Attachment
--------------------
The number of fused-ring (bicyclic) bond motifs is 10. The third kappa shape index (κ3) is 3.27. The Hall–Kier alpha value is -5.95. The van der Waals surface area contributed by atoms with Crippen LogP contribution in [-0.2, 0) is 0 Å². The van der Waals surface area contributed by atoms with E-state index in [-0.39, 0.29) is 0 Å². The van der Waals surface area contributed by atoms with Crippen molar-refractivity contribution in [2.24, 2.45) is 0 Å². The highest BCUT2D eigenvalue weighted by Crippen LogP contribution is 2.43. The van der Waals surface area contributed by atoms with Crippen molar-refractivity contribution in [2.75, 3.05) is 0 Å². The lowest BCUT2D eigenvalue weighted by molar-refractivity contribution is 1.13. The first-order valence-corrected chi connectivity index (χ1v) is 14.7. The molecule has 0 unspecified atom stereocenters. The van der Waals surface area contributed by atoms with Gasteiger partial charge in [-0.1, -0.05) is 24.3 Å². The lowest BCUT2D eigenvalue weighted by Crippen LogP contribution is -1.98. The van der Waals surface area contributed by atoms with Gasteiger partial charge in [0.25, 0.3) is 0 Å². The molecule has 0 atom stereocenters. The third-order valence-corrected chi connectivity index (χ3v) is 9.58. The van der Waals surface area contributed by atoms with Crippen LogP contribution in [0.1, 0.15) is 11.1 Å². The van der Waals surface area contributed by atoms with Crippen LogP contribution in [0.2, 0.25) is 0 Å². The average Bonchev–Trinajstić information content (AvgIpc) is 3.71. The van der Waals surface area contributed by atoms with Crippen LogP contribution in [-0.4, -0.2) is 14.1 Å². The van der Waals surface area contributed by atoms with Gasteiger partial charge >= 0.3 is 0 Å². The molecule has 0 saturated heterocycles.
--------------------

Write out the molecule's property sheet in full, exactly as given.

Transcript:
The number of fused-ring (bicyclic) bond motifs is 10. The third kappa shape index (κ3) is 3.27. The Hall–Kier alpha value is -5.95. The van der Waals surface area contributed by atoms with Crippen LogP contribution in [-0.2, 0) is 0 Å². The van der Waals surface area contributed by atoms with E-state index in [-0.39, 0.29) is 0 Å². The van der Waals surface area contributed by atoms with Crippen molar-refractivity contribution in [2.24, 2.45) is 0 Å². The highest BCUT2D eigenvalue weighted by Crippen LogP contribution is 2.43. The van der Waals surface area contributed by atoms with Crippen molar-refractivity contribution in [2.75, 3.05) is 0 Å². The lowest BCUT2D eigenvalue weighted by molar-refractivity contribution is 1.13. The first-order valence-corrected chi connectivity index (χ1v) is 14.7. The molecule has 0 unspecified atom stereocenters. The van der Waals surface area contributed by atoms with Gasteiger partial charge in [-0.1, -0.05) is 24.3 Å². The lowest BCUT2D eigenvalue weighted by Crippen LogP contribution is -1.98. The van der Waals surface area contributed by atoms with Gasteiger partial charge in [0.25, 0.3) is 0 Å². The molecule has 0 atom stereocenters. The third-order valence-corrected chi connectivity index (χ3v) is 9.58. The van der Waals surface area contributed by atoms with Crippen LogP contribution in [0.1, 0.15) is 11.1 Å². The van der Waals surface area contributed by atoms with Crippen LogP contribution in [0.2, 0.25) is 0 Å². The average Bonchev–Trinajstić information content (AvgIpc) is 3.71. The van der Waals surface area contributed by atoms with Crippen LogP contribution in [-0.4, -0.2) is 14.1 Å². The van der Waals surface area contributed by atoms with Gasteiger partial charge >= 0.3 is 0 Å². The molecule has 0 saturated heterocycles.